Charming, Elegant and Ruthless
Wellingham, the silver-haired string-puller,
is examined by David Koukol.
Who’s worse: a dirty, disheveled thug who robs you at
knifepoint; or an elegant, gentlemanly fellow who purrs with social
grace and good manners — and then lies and sells you short
in order to further his own ambitions?
At least the thug’s appearance betrays his intentions,
but the moral is not to judge others on outward appearances alone,
least of all Sir Geoffrey Wellingham. Ian Mackintosh displayed
a literary quality rarely found in television writers: his characters
are multi-faceted and endlessly fascinating.
Fewer are more complex than Sir Geoffrey Wellingham, brought
to life via superb performances by Alan MacNaughtan. Here is a
character who, by his own admission, is a slave to his natural
courtesy. Wellingham is, in my opinion, the most dangerous character
featured in The Sandbaggers.
This is due, in part, to the aforementioned faĦade, but also
to his position as Permanent Undersecretary of State at the Office
of Foreign and Commonwealth Affairs. He can be as selfish as Burnside
with the added advantage of access to the Prime Minister and the
political mechanisms of the British government.
True, he cannot, for example, send an officer on an unauthorized
assassination mission; but he can pull other equally powerful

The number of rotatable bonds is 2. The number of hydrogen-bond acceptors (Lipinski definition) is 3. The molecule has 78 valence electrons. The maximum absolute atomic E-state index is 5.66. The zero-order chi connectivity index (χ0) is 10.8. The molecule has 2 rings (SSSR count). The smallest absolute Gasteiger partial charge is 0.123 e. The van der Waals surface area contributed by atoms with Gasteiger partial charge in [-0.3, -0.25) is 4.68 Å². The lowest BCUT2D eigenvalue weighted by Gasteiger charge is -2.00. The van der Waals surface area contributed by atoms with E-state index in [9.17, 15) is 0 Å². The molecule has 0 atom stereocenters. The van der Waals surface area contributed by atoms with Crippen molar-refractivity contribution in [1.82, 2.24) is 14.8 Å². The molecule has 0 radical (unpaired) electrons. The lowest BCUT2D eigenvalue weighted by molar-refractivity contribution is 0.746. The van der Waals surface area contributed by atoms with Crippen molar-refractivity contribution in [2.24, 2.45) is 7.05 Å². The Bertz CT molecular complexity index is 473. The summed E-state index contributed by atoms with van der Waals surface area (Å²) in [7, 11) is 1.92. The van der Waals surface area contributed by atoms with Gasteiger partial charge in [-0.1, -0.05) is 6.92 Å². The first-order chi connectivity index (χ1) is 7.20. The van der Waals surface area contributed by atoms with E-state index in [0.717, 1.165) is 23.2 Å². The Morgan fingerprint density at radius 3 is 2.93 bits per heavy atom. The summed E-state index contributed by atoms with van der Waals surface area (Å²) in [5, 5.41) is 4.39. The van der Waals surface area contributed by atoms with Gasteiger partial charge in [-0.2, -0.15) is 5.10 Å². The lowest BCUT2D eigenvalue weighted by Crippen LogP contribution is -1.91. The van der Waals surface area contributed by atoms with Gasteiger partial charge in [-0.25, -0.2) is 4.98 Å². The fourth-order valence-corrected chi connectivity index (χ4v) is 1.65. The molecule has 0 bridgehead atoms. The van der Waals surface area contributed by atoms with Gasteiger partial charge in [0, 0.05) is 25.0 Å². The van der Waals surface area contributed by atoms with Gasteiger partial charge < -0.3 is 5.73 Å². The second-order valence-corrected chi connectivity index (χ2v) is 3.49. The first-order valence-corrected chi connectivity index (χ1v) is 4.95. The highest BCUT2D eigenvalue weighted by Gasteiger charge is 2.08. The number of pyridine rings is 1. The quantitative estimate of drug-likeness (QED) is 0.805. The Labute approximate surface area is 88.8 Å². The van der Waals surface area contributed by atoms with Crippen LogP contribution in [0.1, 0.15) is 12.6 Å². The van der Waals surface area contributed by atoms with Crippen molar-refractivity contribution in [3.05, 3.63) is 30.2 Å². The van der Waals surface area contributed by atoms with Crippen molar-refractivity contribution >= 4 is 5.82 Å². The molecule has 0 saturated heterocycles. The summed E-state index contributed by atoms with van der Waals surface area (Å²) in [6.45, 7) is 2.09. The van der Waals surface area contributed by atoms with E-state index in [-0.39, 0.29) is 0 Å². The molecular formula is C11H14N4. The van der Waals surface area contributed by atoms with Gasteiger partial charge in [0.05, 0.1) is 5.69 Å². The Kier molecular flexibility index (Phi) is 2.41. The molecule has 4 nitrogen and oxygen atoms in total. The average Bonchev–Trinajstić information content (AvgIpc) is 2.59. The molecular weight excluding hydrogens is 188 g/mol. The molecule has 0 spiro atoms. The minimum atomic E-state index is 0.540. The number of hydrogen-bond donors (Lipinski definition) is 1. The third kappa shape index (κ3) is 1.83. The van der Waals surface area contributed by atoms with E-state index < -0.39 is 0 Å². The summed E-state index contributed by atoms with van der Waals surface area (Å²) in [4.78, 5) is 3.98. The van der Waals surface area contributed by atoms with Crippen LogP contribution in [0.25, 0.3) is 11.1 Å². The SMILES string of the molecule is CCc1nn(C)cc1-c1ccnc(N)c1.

strings. Wellingham’s motivations and ambitions, unlike
his methods, seem quite straightforward. In his own words. 'I
intend to retire as Baron Wellingham.’
He has worked damned hard to get where he is. His concern is
also for the welfare of the United Kingdom, but as his fortunes
are inextricably linked to the political well being of the UK,
we must not rank this above his own self-interest.
Though, to be fair, a thin strand of patriotism may run through
his character, but it seems less of a driving force to him. By
far, Burnside values patriotism further. Global affairs seem of
consequence only in so far as they affect Wellingham’s position,
his ambitions, and the political and economic well-being of the
UK — probably in that order.
In First Principles, the Norwegians lose a spy plane in Russia,
Wellingham only cares about whether Norway can be wooed into buying
British missiles if SIS mounts the rescue operation. His utter
disregard for the human lives involved is quite apparent —
once more, Burnside is the one who seems more concerned with the
moral and compassionate issues.
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